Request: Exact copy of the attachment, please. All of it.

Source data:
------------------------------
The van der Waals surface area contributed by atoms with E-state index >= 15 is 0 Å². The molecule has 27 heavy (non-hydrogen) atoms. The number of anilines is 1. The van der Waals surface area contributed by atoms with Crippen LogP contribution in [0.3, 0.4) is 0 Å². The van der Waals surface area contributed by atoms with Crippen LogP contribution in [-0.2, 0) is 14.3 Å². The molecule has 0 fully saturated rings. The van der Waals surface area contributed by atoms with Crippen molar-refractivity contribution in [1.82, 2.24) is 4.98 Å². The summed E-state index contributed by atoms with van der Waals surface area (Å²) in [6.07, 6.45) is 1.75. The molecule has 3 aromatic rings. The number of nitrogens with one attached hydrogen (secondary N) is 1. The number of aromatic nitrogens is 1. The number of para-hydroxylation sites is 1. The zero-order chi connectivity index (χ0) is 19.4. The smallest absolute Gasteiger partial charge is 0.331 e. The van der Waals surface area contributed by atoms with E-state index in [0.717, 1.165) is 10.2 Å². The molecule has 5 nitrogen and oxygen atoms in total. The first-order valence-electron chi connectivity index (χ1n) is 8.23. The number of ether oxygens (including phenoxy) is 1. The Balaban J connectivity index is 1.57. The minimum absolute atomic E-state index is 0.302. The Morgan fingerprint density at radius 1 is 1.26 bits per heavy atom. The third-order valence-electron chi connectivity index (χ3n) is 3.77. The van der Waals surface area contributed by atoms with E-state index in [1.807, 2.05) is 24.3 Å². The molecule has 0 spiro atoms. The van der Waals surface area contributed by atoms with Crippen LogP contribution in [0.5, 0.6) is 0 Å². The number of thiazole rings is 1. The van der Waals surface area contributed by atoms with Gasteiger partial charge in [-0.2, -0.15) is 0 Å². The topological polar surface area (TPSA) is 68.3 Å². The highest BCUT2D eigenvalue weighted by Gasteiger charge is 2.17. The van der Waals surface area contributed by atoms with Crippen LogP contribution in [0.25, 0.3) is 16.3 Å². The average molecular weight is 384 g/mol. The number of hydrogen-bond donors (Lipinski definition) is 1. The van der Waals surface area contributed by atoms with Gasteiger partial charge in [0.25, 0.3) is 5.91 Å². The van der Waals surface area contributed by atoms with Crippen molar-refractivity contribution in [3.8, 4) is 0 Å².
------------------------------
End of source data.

The van der Waals surface area contributed by atoms with E-state index >= 15 is 0 Å². The molecule has 27 heavy (non-hydrogen) atoms. The number of anilines is 1. The van der Waals surface area contributed by atoms with Crippen LogP contribution in [0.3, 0.4) is 0 Å². The van der Waals surface area contributed by atoms with Crippen LogP contribution in [-0.2, 0) is 14.3 Å². The molecule has 0 fully saturated rings. The van der Waals surface area contributed by atoms with Crippen molar-refractivity contribution in [1.82, 2.24) is 4.98 Å². The summed E-state index contributed by atoms with van der Waals surface area (Å²) in [6.07, 6.45) is 1.75. The molecule has 3 aromatic rings. The number of nitrogens with one attached hydrogen (secondary N) is 1. The number of aromatic nitrogens is 1. The number of para-hydroxylation sites is 1. The zero-order chi connectivity index (χ0) is 19.4. The smallest absolute Gasteiger partial charge is 0.331 e. The van der Waals surface area contributed by atoms with E-state index in [0.717, 1.165) is 10.2 Å². The molecule has 5 nitrogen and oxygen atoms in total. The first-order valence-electron chi connectivity index (χ1n) is 8.23. The number of ether oxygens (including phenoxy) is 1. The Balaban J connectivity index is 1.57. The minimum absolute atomic E-state index is 0.302. The Morgan fingerprint density at radius 1 is 1.26 bits per heavy atom. The third-order valence-electron chi connectivity index (χ3n) is 3.77. The van der Waals surface area contributed by atoms with E-state index in [1.807, 2.05) is 24.3 Å². The molecule has 0 spiro atoms. The van der Waals surface area contributed by atoms with Crippen LogP contribution in [0.5, 0.6) is 0 Å². The number of thiazole rings is 1. The van der Waals surface area contributed by atoms with Gasteiger partial charge in [-0.2, -0.15) is 0 Å². The topological polar surface area (TPSA) is 68.3 Å². The highest BCUT2D eigenvalue weighted by Gasteiger charge is 2.17. The van der Waals surface area contributed by atoms with Crippen LogP contribution in [0.25, 0.3) is 16.3 Å². The average molecular weight is 384 g/mol. The number of hydrogen-bond donors (Lipinski definition) is 1. The van der Waals surface area contributed by atoms with Gasteiger partial charge in [0.25, 0.3) is 5.91 Å². The van der Waals surface area contributed by atoms with Crippen molar-refractivity contribution in [3.8, 4) is 0 Å².